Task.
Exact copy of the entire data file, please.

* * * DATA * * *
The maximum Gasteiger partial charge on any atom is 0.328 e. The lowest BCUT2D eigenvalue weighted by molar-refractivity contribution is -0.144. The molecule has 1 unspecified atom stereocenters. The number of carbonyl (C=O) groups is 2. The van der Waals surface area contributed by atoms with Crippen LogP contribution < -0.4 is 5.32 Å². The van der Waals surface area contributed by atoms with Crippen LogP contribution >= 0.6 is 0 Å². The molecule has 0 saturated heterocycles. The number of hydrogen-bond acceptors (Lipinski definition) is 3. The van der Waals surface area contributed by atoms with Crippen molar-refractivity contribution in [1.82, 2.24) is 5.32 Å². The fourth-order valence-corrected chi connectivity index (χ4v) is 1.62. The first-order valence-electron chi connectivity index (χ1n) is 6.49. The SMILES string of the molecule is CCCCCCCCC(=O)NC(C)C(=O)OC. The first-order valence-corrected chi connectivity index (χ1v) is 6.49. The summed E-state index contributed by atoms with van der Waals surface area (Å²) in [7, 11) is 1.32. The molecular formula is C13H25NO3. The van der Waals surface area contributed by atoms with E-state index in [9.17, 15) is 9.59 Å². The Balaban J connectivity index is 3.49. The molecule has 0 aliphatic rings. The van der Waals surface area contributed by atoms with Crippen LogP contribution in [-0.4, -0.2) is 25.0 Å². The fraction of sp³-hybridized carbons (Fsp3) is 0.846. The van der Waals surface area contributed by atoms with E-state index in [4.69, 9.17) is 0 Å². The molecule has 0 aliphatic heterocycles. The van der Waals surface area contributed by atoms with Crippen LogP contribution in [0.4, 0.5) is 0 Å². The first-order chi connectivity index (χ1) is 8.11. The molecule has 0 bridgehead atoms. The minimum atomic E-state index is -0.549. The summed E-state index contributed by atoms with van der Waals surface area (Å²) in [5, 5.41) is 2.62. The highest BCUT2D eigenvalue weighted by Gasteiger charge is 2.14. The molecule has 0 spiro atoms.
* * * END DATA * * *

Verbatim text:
The maximum Gasteiger partial charge on any atom is 0.328 e. The lowest BCUT2D eigenvalue weighted by molar-refractivity contribution is -0.144. The molecule has 1 unspecified atom stereocenters. The number of carbonyl (C=O) groups is 2. The van der Waals surface area contributed by atoms with Crippen LogP contribution < -0.4 is 5.32 Å². The van der Waals surface area contributed by atoms with Crippen LogP contribution >= 0.6 is 0 Å². The molecule has 0 saturated heterocycles. The number of hydrogen-bond acceptors (Lipinski definition) is 3. The van der Waals surface area contributed by atoms with Crippen molar-refractivity contribution in [1.82, 2.24) is 5.32 Å². The fourth-order valence-corrected chi connectivity index (χ4v) is 1.62. The first-order valence-electron chi connectivity index (χ1n) is 6.49. The SMILES string of the molecule is CCCCCCCCC(=O)NC(C)C(=O)OC. The first-order valence-corrected chi connectivity index (χ1v) is 6.49. The summed E-state index contributed by atoms with van der Waals surface area (Å²) in [7, 11) is 1.32. The molecular formula is C13H25NO3. The van der Waals surface area contributed by atoms with E-state index in [9.17, 15) is 9.59 Å². The Balaban J connectivity index is 3.49. The molecule has 0 aliphatic rings. The van der Waals surface area contributed by atoms with Crippen LogP contribution in [-0.4, -0.2) is 25.0 Å². The fraction of sp³-hybridized carbons (Fsp3) is 0.846. The van der Waals surface area contributed by atoms with E-state index in [4.69, 9.17) is 0 Å². The molecule has 0 aliphatic heterocycles. The van der Waals surface area contributed by atoms with Crippen LogP contribution in [0.4, 0.5) is 0 Å². The first-order chi connectivity index (χ1) is 8.11. The molecule has 0 bridgehead atoms. The minimum atomic E-state index is -0.549. The summed E-state index contributed by atoms with van der Waals surface area (Å²) in [5, 5.41) is 2.62. The highest BCUT2D eigenvalue weighted by Gasteiger charge is 2.14. The molecule has 0 spiro atoms.